I have no problem giving brief synopses for spy dramas but my God the Bond films get a bit convoluted. Jumping from set-piece to set-piece with heavy action, random exposition and absurd plot holes, it can be rather tricky to summate exactly what the hell was going on. After the events of Skyfall, Bond [Craig] carries out a rogue operation in Mexico, which culminates in a building collapse at an extremely populated festival. With MI6 being merged with a government branch, Bond [Craig] is grounded by M [Fiennes] but continues his mission nonetheless. Building on the list of eliminated villains from Casino Royale to present, Bond uncovers a secret terrorist organisation called Spectre, run by a mysterious enigmatic figure [Waltz].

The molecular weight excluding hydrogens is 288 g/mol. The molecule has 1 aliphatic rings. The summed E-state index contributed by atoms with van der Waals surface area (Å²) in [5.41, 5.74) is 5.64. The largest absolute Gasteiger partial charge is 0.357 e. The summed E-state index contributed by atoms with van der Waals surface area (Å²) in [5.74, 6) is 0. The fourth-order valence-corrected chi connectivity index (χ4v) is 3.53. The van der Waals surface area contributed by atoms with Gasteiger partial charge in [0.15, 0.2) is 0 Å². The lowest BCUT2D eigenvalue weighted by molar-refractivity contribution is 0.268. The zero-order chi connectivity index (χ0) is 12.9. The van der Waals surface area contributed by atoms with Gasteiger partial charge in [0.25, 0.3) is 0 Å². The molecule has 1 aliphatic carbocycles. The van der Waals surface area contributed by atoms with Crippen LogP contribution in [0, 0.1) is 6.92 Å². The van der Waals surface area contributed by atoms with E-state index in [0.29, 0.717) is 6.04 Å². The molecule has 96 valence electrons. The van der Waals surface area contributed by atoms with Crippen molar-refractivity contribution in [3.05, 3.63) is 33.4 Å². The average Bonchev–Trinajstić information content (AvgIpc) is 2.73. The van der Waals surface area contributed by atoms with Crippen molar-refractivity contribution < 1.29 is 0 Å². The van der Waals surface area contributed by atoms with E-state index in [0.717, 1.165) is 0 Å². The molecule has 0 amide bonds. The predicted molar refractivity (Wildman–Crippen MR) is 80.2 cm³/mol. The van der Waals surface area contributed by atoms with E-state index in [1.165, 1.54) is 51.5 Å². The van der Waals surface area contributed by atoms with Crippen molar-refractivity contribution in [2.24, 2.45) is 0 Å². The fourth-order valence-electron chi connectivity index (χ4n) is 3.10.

Tackling the positive elements, there’s a considerable amount of subtle layering and symbolism that ensures the Mendes Bond films are a step above their many predecessors. Instead of Roger Moore’s raised eyebrow and space adventures, we’re given a pleasing helping of emotional character development. Continuing the connection work in Skyfall, Spectre is more than a random sequel, it’s another layer of Bond’s armour exposed and peeled away. Another pleasant addition is the decent treatment of the ‘Bond girls.’ First we have Moneypenny who has been given more to do and makes a valid contribution to the story. Admittedly Monica Bellucci’s appearance as Lucia Sciarra serves as little more than a cameo but she’s the most sexual presence of the film and proves that you don’t need to rely on twenty something airheads to generate a sultry air. And finally, Seydoux as Dr. Madeleine Swann, who manages to be trained enough to handle herself, vulnerable enough to need Bond and clever enough to know the lifestyle has an expiry date. I mean, there wasn’t a great deal of chemistry between the actors but it’s somewhat forgivable. There’s nice use of simple humour without punning and quipping and Craig’s Bond has definitely found his stride in terms of how to execute comedic moments. As regrettable as this phrase is, the confident laddish banter works very well. Even to the extent that he doesn’t bother to dispatch a low-level security guard, opting instead to simply hold out his hand and forcefully command, “No! Stay.” Finally, the action is commendable and largely grounded, if verging on a fair amount of ludicrousness; being pummelled through the internal décor of a train without incurring a single bruise or broken bone, a small explosive watch that inexplicably causes an enormous chain reaction, that whole plane in the woods business. But all-in-all it works considering the overall nature of the type of film we’re watching.